Thursday, June 26, 2008

Don’t be a Shirk! Monitored Behavior.

I guess like most people I goof off a bit (perhaps a bit too much) during the day. Between reading blogs, the NY Times, baseball stuff ect., I take breaks throughout the day. However, over the last two days I hardly took any. What changed was I was in Madison Wisconsin jump starting a project on fair trade coffee. With my former Ph.D. advisor and a grad student, we transformed a data set to get some summary statistics and started formulating ideas for future papers. To transform the data the grad student and I sat side by side working on two computers editing different parts of the data. She helped me with some Spanish and we helped each other with coding issues. Sitting right next to each other though I didn’t want to shift from having STATA (my data program up) to the NY Times or my e-mail because she was working hard and that would not be fare. I talked to her about this result and she felt the same.

This is a classic economic example of a common good. Often when people work together on a project that all will share in the results, people do not work as hard. You probably know this if you did a group project in school. Not working as hard as you could in economics is called shirking. One way to prevent shirking is to monitor behavior and another way is to feel a sense of duty to the group, which usually comes out of repeated interaction.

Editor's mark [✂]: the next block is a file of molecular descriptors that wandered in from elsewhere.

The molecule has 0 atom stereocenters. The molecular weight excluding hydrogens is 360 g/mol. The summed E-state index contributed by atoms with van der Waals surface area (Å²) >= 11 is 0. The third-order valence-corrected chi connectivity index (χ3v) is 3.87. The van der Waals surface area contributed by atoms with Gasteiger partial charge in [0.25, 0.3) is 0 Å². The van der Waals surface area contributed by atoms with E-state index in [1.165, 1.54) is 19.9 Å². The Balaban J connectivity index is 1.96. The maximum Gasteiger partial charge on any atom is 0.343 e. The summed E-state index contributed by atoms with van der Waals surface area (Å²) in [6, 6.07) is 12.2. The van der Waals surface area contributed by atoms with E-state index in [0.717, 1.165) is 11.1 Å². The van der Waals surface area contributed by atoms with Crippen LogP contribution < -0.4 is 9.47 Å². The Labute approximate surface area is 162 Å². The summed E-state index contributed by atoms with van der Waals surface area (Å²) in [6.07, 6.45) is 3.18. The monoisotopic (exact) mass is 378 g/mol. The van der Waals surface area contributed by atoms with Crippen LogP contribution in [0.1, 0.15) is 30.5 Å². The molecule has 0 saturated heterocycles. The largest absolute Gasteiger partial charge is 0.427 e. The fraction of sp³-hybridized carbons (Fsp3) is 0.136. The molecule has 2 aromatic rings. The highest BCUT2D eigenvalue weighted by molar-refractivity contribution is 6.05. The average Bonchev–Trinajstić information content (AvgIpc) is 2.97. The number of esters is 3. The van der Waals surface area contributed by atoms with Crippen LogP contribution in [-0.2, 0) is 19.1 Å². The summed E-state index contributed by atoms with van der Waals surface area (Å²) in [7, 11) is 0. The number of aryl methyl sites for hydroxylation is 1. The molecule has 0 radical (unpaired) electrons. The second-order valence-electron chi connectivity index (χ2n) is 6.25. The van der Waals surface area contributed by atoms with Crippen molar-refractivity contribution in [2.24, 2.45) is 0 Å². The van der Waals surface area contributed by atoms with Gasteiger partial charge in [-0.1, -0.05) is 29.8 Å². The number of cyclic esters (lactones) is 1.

This is clearly a common good, since we both can use the data once it is together. Monitoring in this case was easy since both of our screens were in view of the other and I have known and been friends with the grad student for almost 6 years.

Perhaps I should have brought her back to California this summer so I can keep up working hard on the other hand I do enjoying shirking.

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